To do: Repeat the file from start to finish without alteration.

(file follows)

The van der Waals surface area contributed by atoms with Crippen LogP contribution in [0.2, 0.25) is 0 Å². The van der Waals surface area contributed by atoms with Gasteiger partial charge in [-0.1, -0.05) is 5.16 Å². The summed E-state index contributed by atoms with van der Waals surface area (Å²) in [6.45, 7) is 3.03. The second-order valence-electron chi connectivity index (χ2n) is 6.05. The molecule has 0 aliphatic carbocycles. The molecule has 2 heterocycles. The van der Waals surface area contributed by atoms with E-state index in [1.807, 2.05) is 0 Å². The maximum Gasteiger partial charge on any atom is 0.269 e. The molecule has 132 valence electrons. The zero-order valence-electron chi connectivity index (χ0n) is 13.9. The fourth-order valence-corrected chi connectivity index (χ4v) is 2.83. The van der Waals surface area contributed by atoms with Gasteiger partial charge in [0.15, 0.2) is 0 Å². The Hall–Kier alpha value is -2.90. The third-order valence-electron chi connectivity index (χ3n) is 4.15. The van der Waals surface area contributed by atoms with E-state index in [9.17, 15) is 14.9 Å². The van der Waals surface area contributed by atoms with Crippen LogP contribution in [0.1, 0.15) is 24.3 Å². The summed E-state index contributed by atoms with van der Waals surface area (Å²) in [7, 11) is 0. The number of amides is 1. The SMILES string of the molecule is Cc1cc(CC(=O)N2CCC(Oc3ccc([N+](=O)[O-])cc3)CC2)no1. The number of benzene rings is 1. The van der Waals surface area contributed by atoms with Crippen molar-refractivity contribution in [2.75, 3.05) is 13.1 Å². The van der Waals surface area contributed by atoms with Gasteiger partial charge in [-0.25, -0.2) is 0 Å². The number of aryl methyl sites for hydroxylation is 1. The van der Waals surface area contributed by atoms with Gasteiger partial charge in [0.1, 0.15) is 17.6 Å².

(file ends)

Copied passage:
The van der Waals surface area contributed by atoms with Crippen LogP contribution in [0.2, 0.25) is 0 Å². The van der Waals surface area contributed by atoms with Gasteiger partial charge in [-0.1, -0.05) is 5.16 Å². The summed E-state index contributed by atoms with van der Waals surface area (Å²) in [6.45, 7) is 3.03. The second-order valence-electron chi connectivity index (χ2n) is 6.05. The molecule has 0 aliphatic carbocycles. The molecule has 2 heterocycles. The van der Waals surface area contributed by atoms with E-state index in [1.807, 2.05) is 0 Å². The maximum Gasteiger partial charge on any atom is 0.269 e. The molecule has 132 valence electrons. The zero-order valence-electron chi connectivity index (χ0n) is 13.9. The fourth-order valence-corrected chi connectivity index (χ4v) is 2.83. The van der Waals surface area contributed by atoms with Gasteiger partial charge in [0.15, 0.2) is 0 Å². The Hall–Kier alpha value is -2.90. The third-order valence-electron chi connectivity index (χ3n) is 4.15. The van der Waals surface area contributed by atoms with E-state index in [9.17, 15) is 14.9 Å². The van der Waals surface area contributed by atoms with Crippen LogP contribution in [0.1, 0.15) is 24.3 Å². The summed E-state index contributed by atoms with van der Waals surface area (Å²) in [7, 11) is 0. The number of amides is 1. The SMILES string of the molecule is Cc1cc(CC(=O)N2CCC(Oc3ccc([N+](=O)[O-])cc3)CC2)no1. The number of benzene rings is 1. The van der Waals surface area contributed by atoms with Crippen molar-refractivity contribution in [2.75, 3.05) is 13.1 Å². The van der Waals surface area contributed by atoms with Gasteiger partial charge in [-0.25, -0.2) is 0 Å². The number of aryl methyl sites for hydroxylation is 1. The van der Waals surface area contributed by atoms with Gasteiger partial charge in [0.1, 0.15) is 17.6 Å².